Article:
In North Dakota, veterinarians, animal shelters and others who care for and about animals had found them-selves on opposing sides over Measure 5, which would not have applied to production agriculture or to lawful activities of hunters, trappers, licensed veterinarians or scientific researchers, or to people acting in defense of life or property.
North Dakota and South Dakota are the only states without a felony animal abuse penalty.
“We’re pleased that the North Dakota voters took a closer look at this, and we want to continue now to further the work on animal protection and do it the right way,” Jason Schmidt, a rancher in Kidder County and chairman of North Dakota Animal Stewards, which op-posed Measure 5, told Forum Communications.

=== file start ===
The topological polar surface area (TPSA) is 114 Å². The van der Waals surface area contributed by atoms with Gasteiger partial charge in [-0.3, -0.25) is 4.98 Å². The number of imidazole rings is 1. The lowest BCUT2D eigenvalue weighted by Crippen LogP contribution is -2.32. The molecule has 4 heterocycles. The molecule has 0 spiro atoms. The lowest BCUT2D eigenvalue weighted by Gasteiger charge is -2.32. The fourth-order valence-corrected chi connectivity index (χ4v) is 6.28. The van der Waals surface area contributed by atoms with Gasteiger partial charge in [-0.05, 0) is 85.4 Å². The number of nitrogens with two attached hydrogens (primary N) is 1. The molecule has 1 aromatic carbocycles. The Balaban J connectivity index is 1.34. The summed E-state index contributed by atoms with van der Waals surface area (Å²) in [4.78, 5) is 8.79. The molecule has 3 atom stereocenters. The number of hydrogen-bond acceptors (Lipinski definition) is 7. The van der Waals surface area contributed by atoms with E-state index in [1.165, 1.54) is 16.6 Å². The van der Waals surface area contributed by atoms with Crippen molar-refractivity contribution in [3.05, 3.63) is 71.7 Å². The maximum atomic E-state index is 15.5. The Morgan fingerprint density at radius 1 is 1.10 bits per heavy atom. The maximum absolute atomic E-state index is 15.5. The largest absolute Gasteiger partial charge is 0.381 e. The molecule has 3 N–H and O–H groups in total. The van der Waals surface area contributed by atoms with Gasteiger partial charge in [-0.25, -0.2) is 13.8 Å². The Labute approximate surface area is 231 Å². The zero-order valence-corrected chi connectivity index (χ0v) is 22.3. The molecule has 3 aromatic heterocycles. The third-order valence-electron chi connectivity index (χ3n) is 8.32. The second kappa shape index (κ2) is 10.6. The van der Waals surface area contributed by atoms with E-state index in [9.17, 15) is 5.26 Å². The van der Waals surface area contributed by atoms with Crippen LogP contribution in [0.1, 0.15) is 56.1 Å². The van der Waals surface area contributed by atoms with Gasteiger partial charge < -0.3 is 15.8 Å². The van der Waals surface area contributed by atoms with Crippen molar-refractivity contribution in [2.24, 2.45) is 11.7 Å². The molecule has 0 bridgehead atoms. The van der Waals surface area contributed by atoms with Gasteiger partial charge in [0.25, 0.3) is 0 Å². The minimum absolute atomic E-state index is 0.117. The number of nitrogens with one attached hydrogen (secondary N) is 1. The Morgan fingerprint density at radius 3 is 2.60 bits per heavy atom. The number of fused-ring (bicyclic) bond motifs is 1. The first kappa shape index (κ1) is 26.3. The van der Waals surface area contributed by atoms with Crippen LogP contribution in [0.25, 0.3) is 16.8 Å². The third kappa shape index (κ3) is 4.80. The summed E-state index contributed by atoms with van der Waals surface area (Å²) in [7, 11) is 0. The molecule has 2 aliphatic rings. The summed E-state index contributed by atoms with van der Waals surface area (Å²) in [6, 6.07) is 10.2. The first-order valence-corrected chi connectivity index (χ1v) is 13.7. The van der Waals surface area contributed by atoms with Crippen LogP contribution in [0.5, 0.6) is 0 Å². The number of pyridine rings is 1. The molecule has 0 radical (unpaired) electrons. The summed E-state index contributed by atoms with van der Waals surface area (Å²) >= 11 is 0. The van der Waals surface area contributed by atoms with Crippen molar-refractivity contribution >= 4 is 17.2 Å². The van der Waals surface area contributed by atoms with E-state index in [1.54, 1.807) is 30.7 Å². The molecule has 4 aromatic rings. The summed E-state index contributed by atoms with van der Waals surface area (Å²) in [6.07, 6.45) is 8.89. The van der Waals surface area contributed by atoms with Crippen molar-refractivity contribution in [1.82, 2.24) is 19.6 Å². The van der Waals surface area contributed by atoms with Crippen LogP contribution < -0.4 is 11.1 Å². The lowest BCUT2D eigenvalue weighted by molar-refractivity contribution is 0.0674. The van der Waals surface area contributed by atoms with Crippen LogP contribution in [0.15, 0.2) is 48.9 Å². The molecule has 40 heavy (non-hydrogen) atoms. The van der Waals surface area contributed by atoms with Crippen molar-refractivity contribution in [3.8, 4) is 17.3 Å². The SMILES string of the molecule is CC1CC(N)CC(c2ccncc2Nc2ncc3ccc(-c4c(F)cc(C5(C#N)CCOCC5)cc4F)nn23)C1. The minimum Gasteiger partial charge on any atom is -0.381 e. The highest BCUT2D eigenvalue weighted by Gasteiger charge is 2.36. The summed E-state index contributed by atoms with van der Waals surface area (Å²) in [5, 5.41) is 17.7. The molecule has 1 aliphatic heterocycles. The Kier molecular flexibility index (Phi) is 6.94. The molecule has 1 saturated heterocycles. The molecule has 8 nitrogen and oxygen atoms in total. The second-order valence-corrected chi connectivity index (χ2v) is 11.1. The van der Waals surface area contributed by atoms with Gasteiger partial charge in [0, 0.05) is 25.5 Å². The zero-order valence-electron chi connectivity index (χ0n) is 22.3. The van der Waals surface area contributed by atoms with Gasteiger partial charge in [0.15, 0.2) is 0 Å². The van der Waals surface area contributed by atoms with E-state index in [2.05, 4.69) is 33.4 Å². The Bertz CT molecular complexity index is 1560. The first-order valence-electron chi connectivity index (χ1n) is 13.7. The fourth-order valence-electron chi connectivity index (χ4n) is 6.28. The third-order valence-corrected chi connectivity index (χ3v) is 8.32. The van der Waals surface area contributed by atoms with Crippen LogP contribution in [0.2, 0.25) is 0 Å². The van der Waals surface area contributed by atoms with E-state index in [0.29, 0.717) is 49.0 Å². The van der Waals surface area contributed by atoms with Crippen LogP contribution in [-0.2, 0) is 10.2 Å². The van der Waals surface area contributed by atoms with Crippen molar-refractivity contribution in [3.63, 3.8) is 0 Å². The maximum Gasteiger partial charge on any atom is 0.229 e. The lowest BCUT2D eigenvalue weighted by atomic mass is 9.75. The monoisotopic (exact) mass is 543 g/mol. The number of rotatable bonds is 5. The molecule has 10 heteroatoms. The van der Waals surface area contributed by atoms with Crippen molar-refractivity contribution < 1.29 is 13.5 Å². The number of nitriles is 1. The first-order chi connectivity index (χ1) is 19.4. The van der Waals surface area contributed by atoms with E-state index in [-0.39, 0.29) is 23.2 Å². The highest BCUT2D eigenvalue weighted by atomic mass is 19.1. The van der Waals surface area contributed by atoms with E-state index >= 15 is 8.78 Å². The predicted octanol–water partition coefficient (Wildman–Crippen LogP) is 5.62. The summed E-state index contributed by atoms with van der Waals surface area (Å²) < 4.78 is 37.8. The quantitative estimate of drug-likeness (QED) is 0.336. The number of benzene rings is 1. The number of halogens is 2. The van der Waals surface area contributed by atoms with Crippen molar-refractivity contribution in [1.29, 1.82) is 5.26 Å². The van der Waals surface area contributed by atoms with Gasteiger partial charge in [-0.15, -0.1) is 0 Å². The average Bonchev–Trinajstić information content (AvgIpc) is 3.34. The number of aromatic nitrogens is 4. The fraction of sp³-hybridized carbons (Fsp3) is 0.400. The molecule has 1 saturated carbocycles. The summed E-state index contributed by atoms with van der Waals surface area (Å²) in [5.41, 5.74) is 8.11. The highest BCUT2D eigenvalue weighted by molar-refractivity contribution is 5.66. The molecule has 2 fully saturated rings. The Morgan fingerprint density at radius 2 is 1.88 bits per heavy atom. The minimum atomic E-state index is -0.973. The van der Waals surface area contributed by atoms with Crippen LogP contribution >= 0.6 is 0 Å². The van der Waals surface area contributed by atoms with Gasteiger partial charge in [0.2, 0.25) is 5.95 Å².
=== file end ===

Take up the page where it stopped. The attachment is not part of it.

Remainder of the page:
Both sides spent heavily to sway voters on Measure 5, with campaign finance reports filed with the North Dakota secretary of state’s office totaling well more than $1 million by last week.
Much of the funding for the measure came from the Humane Society of the United States, which opponents sought to discredit as a radical organization.